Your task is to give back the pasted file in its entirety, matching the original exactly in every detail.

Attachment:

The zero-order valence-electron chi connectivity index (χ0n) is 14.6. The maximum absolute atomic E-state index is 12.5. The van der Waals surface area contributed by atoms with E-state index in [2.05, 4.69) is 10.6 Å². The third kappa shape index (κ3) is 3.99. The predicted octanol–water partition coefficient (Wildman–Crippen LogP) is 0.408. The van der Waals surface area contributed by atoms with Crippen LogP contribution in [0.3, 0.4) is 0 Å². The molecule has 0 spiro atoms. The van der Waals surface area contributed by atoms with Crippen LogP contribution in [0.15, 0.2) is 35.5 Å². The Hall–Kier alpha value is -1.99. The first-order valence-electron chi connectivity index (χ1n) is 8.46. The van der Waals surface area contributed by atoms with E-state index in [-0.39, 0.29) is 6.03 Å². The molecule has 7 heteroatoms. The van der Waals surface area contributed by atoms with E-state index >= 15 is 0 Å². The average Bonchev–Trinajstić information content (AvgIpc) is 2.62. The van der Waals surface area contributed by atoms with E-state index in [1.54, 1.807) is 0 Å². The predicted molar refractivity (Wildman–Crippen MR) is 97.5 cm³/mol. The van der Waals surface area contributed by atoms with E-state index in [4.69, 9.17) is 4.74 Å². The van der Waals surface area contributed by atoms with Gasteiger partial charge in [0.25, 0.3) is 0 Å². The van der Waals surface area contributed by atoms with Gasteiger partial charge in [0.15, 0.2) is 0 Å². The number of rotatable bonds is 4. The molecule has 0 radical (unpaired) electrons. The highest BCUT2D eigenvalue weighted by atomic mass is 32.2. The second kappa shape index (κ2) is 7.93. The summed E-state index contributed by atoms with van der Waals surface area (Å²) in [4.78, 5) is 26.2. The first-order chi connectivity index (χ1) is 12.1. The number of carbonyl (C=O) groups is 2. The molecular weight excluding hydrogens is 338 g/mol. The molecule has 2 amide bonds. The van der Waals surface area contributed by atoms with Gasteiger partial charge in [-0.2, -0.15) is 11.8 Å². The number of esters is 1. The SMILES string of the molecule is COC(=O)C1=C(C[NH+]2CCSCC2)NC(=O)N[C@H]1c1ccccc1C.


The zero-order valence-electron chi connectivity index (χ0n) is 14.6. The maximum absolute atomic E-state index is 12.5. The van der Waals surface area contributed by atoms with E-state index in [2.05, 4.69) is 10.6 Å². The third kappa shape index (κ3) is 3.99. The predicted octanol–water partition coefficient (Wildman–Crippen LogP) is 0.408. The van der Waals surface area contributed by atoms with Crippen LogP contribution in [0.3, 0.4) is 0 Å². The molecule has 0 spiro atoms. The van der Waals surface area contributed by atoms with Crippen LogP contribution in [0.15, 0.2) is 35.5 Å². The Hall–Kier alpha value is -1.99. The first-order valence-electron chi connectivity index (χ1n) is 8.46. The van der Waals surface area contributed by atoms with E-state index in [-0.39, 0.29) is 6.03 Å². The molecule has 7 heteroatoms. The van der Waals surface area contributed by atoms with E-state index >= 15 is 0 Å². The average Bonchev–Trinajstić information content (AvgIpc) is 2.62. The van der Waals surface area contributed by atoms with E-state index in [1.54, 1.807) is 0 Å². The predicted molar refractivity (Wildman–Crippen MR) is 97.5 cm³/mol. The van der Waals surface area contributed by atoms with E-state index in [4.69, 9.17) is 4.74 Å². The van der Waals surface area contributed by atoms with Gasteiger partial charge in [0.25, 0.3) is 0 Å². The van der Waals surface area contributed by atoms with Gasteiger partial charge in [0.15, 0.2) is 0 Å². The number of rotatable bonds is 4. The molecule has 0 radical (unpaired) electrons. The highest BCUT2D eigenvalue weighted by atomic mass is 32.2. The second kappa shape index (κ2) is 7.93. The summed E-state index contributed by atoms with van der Waals surface area (Å²) in [4.78, 5) is 26.2. The first-order chi connectivity index (χ1) is 12.1. The number of carbonyl (C=O) groups is 2. The molecular weight excluding hydrogens is 338 g/mol. The molecule has 2 amide bonds. The van der Waals surface area contributed by atoms with Gasteiger partial charge in [-0.2, -0.15) is 11.8 Å². The number of esters is 1. The SMILES string of the molecule is COC(=O)C1=C(C[NH+]2CCSCC2)NC(=O)N[C@H]1c1ccccc1C.